Gulp! - You can't fail to be impressed once you step into the workshop.  six GTs, a GT40 replica, a Shelby GT500 (and a Morgan!) all under one roof


“Ford GT production finished a couple of months ago, and although around 4300 cars were due to be built, I think the final number is nearer 4000, with the last batch having gone to Canada,” explains James.  “Just 101 were taken by Ford of Europe, and these were built during the 2005 model year and imported between April and November 2005.  We converted them to European specification at a Nurburgring facility in conjunction with another company, called Capricorn.  We then brought 28 into the UK and individually SVA’d every one.  The remaining cars were moved on to Switzerland or Germany, for Ford distribution throughout the rest of Europe. 

“Some cars have since changed hands, but all in our workshops are generally here for service, plus we offer some minor enhancements.  The official 101 Ford GTs have a 3-year/36,000-mile warranty, so it’s essential they are properly maintained.  We get customers who are so enthusiastic that they regularly drive their GTs to our Brentwood premises from Belgium and Zurich.

“Those who missed out on the official 28 UK GTs, but still had their hearts set on acquiring one, have had them shipped over from the US.  We’ve seen a number of those cars fresh off the boat, and we’ve taken them through the SVA conversion process in a similar, but not identical way, to the official 101 cars.”

New driving lights set into lower front quarters


What’s the main differences between an official 101 GT and one converted later?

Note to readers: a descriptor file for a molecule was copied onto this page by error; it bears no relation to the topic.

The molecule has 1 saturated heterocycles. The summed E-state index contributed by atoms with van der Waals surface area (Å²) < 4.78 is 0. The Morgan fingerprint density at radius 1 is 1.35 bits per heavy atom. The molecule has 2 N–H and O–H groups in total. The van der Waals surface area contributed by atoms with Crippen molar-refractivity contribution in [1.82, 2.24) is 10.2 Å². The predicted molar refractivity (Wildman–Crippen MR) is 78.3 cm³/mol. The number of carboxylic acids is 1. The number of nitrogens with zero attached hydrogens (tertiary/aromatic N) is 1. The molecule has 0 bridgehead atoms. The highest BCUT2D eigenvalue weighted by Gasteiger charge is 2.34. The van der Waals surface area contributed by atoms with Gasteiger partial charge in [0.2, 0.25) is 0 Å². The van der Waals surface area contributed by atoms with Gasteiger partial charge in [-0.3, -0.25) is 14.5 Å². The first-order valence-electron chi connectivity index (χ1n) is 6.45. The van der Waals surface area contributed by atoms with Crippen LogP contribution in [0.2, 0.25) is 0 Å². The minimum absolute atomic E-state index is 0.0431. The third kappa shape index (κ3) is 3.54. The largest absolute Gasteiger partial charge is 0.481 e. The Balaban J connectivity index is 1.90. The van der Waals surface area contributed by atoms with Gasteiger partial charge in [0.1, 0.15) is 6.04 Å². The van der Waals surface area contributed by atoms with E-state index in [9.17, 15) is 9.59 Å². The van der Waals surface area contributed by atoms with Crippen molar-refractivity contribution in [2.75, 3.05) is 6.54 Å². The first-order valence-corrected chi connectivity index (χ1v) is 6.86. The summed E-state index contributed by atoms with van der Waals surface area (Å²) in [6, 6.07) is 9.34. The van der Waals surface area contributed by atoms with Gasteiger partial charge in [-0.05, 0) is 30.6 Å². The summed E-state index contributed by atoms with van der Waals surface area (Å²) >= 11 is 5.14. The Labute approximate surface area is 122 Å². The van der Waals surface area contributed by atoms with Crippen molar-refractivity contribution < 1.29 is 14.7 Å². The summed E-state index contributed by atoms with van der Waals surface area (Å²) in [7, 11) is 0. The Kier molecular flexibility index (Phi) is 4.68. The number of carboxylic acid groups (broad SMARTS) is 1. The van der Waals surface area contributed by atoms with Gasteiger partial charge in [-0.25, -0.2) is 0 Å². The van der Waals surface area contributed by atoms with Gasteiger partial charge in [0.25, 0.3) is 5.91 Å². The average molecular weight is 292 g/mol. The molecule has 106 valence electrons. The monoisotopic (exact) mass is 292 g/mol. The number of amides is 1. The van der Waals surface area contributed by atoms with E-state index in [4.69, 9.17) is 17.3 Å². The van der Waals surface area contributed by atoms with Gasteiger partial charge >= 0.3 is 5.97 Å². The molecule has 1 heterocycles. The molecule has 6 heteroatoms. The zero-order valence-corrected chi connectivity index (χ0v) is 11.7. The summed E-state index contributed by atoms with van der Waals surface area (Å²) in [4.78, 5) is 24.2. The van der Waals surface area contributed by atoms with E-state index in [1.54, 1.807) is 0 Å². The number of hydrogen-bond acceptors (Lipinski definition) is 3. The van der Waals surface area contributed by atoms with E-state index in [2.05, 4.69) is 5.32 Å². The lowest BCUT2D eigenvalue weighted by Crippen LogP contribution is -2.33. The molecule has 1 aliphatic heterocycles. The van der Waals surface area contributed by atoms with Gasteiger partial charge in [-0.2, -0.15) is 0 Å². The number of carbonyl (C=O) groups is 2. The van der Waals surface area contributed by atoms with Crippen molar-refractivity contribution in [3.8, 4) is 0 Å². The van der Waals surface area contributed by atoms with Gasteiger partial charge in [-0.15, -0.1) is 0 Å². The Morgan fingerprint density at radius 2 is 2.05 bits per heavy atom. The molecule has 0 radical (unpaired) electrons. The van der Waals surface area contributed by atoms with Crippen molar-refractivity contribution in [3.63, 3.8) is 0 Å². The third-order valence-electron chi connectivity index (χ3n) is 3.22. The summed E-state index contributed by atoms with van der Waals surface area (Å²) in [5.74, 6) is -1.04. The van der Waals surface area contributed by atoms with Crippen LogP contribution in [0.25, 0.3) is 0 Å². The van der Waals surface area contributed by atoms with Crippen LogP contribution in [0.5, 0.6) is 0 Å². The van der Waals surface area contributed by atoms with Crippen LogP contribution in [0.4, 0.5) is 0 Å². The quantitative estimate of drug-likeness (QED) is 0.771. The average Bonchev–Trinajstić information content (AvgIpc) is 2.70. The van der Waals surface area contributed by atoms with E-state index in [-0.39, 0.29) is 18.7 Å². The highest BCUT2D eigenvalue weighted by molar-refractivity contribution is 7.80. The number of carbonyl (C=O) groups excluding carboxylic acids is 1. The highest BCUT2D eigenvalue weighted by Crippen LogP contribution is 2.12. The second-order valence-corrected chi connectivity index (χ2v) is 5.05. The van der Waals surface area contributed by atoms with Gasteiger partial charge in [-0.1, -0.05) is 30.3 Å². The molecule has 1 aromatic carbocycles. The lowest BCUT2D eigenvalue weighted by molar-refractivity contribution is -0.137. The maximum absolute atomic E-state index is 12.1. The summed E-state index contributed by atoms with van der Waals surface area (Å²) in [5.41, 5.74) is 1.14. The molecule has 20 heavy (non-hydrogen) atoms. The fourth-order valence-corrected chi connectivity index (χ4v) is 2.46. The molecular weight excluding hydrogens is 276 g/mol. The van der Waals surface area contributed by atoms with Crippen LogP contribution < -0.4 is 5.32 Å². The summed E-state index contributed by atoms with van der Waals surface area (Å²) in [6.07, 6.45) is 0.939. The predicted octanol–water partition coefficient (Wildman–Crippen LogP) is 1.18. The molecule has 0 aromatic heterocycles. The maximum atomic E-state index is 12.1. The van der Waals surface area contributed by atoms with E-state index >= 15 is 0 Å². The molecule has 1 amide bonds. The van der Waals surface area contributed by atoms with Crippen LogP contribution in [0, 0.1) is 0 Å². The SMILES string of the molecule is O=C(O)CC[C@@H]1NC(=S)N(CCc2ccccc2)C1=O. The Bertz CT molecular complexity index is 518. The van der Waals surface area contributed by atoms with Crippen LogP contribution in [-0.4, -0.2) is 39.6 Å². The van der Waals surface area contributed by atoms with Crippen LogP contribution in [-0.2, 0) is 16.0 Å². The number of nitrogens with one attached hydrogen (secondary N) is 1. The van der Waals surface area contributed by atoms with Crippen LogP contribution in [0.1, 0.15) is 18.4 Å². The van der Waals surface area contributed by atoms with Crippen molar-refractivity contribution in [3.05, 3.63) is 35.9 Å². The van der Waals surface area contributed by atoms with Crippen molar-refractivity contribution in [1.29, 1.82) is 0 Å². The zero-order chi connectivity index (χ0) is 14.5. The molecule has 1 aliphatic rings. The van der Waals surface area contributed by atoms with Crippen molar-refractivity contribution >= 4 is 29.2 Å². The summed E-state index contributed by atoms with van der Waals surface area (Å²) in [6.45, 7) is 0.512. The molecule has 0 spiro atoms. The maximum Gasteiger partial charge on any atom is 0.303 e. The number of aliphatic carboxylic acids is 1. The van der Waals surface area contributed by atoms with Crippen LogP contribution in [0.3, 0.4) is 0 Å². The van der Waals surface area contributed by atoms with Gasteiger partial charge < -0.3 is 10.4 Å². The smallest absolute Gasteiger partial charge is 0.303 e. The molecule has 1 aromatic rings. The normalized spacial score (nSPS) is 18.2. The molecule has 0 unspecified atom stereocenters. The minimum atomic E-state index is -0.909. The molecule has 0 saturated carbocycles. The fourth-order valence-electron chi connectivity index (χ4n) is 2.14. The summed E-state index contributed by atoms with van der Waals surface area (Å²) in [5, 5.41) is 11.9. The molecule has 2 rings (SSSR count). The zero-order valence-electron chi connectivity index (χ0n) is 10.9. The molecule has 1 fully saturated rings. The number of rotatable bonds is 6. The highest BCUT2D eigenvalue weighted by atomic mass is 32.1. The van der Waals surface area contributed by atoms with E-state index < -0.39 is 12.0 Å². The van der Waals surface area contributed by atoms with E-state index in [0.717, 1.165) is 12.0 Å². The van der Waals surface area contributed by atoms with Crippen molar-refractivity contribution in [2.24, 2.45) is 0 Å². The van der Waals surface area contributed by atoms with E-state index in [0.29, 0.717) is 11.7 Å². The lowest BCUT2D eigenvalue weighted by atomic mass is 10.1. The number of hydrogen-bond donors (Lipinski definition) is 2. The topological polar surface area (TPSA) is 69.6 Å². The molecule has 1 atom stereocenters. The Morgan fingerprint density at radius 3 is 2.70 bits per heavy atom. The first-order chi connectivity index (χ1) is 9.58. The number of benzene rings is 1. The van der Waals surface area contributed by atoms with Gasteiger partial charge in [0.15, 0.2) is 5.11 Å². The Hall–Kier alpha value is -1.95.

“The 101 cars have extra driving lights set in the lower front quarters, plus windscreen washers in front of the headlights and repeater lights along the sides.  At the rear, circular fog and reversing lights are installed on arms that hold the rear bumper, which is CNC cut to accept them.  The existing rear lamp unit is modified so the reverse light becomes the turn signal indicator and the red portion becomes the brake lamp.  The lighting sequence changes are achieved by reprogramming the SJB (Smart Junction Box), using official Ford software rather than cutting wires.  This is both safer and neater.  Inside the cabin, special “One of 101” scuff plates and an additional fog light switch are installed.  Finally, the FM tuner in the Radio Head Unit is modified for UK reception.

Circular fog and reverse lights set into bumper 


“Privately imported Ford GTs converted by Roush, do have most of the Official Ford specified alterations, but do not have the unique scuff plates and instead, have rectangular fog and reversing lights.  Ford GTs sold in mainland Europe also have a unique, slightly quieter exhaust system in order to comply with more stringent drive-by noise requirements.  All European cars also have an illuminated kph scale rather than mph.”

Official GT scuff plates


If I had purchased a GT and wanted it converted, what sort of sums are involved?